The University of Essex has today published Akua Reindorf’s Review of two events involving external speakers, concerning the controversy surrounding events at which Professor Jo Phoenix (Open University) and Professor Rosa Freedman (University of Reading) had been invited to speak.
The report concludes that the University breached the Professors’ rights to freedom of expression because of preconceptions about their views on trans rights and gender identity. The University was in breach of its statutory duty to take reasonably practicable steps to ensure that freedom of speech within the law is secured for visiting speakers (s.43 of the Education Act (No. 2) 1986 s.43(1)), its own Freedom of Speech and Academic Freedom policy, its regulatory obligations, its duties under charity law and potentially the Public Sector Equality Duty.
In Professor Phoenix’s case, a seminar which she was due to give in December 2019 was cancelled at the last minute because of threats of disruption. A flyer was circulated in the University bearing an image of a cartoon character pointing a gun and the words “SHUT THE F*** UP, TERF”. The report concluded that proper use of the University’s external speaker notification procedure would have averted the last minute panic which resulted in the cancellation. Thereafter, a decision was taken to not invite Professor Phoenix to give another seminar because of concerns that she would engage in “hate speech” against trans people. The report concluded that this amounted to blacklisting and was unlawful, and that there was no reasonable basis for thinking that Professor Phoenix might use unlawful speech of any kind.
Professor Freedman was invited to take part in a roundtable discussion in January 2020 on the subject of The State of Antisemitism Today, as part of the University’s Holocaust Memorial Week event. After concerns were raised about her views on sex and gender the invitation was effectively rescinded. A member of the University posted a tweet comparing her views to Holocaust denial. The report concluded that the withdrawal of the invitation to Professor Freedman was particularly egregious because she had been invited to speak on a matter which was entirely unconnected to sex and gender and which was of particular personal significance to her. Even if the debate had related to issues of gender identity, there was no evidence that Professor Freedman might engage in unlawful speech. The invitation was reinstated after Professor Freedman publicised her dissatisfaction with the withdrawal of the invitation, and she ultimately took part in the event. The breach of Professor Freedman’s freedom of expression was rectified, but only because she took steps to complain about it publicly.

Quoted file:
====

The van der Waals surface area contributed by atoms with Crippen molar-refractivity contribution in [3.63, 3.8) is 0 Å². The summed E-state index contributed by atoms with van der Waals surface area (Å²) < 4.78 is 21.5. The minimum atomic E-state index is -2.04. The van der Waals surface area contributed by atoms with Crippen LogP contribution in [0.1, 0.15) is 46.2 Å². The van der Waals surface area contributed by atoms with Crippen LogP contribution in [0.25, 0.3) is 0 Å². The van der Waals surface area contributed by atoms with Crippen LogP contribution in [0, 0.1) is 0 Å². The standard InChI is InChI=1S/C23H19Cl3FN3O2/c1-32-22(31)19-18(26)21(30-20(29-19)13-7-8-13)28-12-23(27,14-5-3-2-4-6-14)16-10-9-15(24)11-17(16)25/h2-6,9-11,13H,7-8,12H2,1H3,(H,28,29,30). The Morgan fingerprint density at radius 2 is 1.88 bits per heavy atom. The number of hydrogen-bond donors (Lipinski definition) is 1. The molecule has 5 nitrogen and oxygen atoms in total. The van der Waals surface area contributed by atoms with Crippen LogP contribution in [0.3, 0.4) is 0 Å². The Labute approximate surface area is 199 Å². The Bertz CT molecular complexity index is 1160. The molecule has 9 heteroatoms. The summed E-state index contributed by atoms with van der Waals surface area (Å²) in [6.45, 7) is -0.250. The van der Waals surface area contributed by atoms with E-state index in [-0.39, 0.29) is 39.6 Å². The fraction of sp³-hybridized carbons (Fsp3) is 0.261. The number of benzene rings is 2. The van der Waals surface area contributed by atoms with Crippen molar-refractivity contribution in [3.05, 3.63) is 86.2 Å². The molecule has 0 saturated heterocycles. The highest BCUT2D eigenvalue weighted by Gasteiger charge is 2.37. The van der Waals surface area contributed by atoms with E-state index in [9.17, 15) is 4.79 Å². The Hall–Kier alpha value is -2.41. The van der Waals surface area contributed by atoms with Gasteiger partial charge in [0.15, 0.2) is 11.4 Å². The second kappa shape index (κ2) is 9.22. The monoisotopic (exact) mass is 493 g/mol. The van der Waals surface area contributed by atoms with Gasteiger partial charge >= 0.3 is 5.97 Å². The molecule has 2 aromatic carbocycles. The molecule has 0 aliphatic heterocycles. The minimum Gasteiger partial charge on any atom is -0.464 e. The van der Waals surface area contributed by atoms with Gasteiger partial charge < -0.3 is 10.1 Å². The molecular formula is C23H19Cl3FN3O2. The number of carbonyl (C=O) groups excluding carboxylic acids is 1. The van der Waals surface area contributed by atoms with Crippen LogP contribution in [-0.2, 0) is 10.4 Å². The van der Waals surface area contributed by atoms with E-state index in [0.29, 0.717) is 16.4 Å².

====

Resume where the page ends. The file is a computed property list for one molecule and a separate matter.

The report recommends that the University publish open apologies to both Professors and takes a number of other steps to ensure that it complies with its legal and regulatory duties in relation to freedom of speech and academic freedom. Further the report recommends that the University’s equality and diversity policies and its policy on supporting trans and nonbinary staff should be reviewed and amended to accurately state the law. It is recommended that a Working Group be set up to devise and implement a strategy for repairing relationships between trans and nonbinary University members and those with gender critical views, in particular women.
The University’s apologies to the Professors and the actions which it intends to take in response to the report’s recommendations have been published on its website. The University intends to implement all of the recommendations save for the recommendation that it give consideration to the relative benefits and disbenefits of its relationship with Stonewall in light of the drawbacks and potential illegalities identified in the report as having arisen from that relationship.